Pointing out directions in Murrinhpatha

Joseph Blythe, Kinngirri Carmelita Mardigan, Mawurt Ernest Perdjert, Hywel Stoakes

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6 Citations (Scopus)
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Rather than using abstract directionals, speakers of the Australian Aboriginal language Murrinhpatha make reference to locations of interest using named landmarks, demonstratives and pointing. Building on a culturally prescribed avoidance for certain placenames, this study reports on the use of demonstratives, pointing and landmarks for direction giving. Whether or not pointing will be used, and which demonstratives will be selected is determined partly by the relative epistemic incline between interlocutors and partly by whether information about a location is being sought or being provided. The reliance on pointing for the representation of spatial vectors requires a construal of language that includes the visuo-corporal modality.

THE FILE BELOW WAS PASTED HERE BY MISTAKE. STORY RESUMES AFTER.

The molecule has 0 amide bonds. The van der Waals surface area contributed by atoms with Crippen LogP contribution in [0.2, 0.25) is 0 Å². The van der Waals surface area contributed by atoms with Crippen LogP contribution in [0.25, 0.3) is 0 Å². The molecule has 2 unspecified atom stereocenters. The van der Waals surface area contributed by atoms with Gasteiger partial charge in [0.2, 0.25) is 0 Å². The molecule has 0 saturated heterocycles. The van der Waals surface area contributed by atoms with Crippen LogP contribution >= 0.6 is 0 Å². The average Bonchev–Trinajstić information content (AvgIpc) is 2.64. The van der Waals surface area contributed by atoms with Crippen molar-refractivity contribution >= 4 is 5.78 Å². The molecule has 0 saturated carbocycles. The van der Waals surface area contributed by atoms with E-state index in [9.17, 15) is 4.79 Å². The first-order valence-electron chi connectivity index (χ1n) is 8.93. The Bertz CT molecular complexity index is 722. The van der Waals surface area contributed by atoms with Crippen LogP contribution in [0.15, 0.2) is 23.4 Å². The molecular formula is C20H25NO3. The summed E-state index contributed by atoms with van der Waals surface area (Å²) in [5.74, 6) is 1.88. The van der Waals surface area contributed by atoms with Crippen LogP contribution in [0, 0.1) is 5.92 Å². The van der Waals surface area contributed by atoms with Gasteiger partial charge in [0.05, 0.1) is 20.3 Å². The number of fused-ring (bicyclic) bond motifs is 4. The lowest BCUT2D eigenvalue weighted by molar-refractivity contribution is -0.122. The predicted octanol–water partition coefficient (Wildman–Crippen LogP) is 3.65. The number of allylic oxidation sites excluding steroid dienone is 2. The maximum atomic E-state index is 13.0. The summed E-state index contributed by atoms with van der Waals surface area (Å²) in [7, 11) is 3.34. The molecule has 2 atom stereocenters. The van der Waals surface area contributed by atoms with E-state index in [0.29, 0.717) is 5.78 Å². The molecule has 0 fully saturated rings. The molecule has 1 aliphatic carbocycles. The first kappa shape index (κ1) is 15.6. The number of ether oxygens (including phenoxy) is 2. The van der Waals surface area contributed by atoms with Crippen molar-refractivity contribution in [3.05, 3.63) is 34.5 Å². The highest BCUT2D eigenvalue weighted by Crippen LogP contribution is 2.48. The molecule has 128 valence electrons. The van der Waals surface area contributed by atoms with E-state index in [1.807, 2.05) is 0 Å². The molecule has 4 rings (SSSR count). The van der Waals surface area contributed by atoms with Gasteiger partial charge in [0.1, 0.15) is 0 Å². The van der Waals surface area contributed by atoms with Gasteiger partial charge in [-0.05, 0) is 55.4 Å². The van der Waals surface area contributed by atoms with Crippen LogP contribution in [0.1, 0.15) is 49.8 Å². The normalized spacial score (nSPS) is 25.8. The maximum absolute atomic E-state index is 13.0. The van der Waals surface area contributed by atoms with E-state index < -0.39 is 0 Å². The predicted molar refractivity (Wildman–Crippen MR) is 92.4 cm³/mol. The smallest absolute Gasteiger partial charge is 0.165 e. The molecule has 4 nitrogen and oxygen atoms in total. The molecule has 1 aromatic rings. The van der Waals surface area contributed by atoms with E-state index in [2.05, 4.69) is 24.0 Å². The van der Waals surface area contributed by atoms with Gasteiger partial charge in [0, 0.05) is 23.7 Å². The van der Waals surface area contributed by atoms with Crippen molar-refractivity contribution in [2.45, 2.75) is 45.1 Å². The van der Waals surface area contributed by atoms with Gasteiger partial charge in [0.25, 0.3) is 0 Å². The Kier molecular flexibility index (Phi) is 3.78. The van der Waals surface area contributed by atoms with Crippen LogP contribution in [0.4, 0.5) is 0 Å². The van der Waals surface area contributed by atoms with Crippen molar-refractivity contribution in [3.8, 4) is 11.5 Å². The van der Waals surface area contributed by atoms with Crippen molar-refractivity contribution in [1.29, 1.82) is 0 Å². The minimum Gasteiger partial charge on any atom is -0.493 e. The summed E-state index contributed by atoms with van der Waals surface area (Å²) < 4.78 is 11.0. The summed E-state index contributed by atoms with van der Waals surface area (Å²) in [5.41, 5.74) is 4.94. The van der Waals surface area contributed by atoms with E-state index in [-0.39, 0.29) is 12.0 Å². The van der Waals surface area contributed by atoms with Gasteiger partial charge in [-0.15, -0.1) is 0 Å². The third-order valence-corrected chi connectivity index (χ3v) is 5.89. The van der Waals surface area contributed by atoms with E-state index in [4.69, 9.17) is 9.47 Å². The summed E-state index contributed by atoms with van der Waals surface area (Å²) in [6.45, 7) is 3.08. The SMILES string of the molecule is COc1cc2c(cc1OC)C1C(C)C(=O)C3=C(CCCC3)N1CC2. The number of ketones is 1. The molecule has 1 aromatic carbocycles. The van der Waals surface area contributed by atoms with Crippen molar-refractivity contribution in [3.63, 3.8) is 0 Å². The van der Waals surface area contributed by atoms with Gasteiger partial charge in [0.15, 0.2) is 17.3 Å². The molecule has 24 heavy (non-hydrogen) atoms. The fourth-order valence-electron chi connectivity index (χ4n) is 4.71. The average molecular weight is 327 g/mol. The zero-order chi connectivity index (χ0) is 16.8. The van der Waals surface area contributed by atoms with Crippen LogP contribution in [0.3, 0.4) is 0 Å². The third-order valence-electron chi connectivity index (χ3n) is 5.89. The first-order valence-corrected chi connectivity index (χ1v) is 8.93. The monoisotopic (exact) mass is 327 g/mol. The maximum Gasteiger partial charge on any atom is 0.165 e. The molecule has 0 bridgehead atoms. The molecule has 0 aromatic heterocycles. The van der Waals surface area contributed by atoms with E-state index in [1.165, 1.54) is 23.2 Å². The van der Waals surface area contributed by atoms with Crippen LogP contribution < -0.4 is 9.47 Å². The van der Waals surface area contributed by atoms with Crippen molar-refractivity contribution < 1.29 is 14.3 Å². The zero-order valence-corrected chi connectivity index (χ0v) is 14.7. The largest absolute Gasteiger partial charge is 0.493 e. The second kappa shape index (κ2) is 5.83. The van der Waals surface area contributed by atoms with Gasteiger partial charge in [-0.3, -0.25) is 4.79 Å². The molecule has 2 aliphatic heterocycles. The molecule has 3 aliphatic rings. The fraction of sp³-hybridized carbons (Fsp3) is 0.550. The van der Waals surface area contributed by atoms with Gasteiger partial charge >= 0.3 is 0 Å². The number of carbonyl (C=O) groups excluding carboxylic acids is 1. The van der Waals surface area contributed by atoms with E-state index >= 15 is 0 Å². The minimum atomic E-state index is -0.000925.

Original languageEnglish
Pages (from-to)132-159
Number of pages28
JournalOpen Linguistics
Issue number1
Publication statusPublished - 16 May 2016

Bibliographical note

Copyright the Author(s) 2016. Version archived for private and non-commercial use with the permission of the author/s and according to publisher conditions. For further rights please contact the publisher.


  • multimodal utterances
  • indexical reference
  • name avoidance
  • sequence organization
  • gesture and pointing
  • collaborative reference
  • epistemics
  • demonstratives

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    Blythe, J., Mardigan, K. C., Perdjert, M. E., & Stoakes, H. (2016). Pointing out directions in Murrinhpatha. Open Linguistics, 2(1), 132-159. https://doi.org/10.1515/opli-2016-0007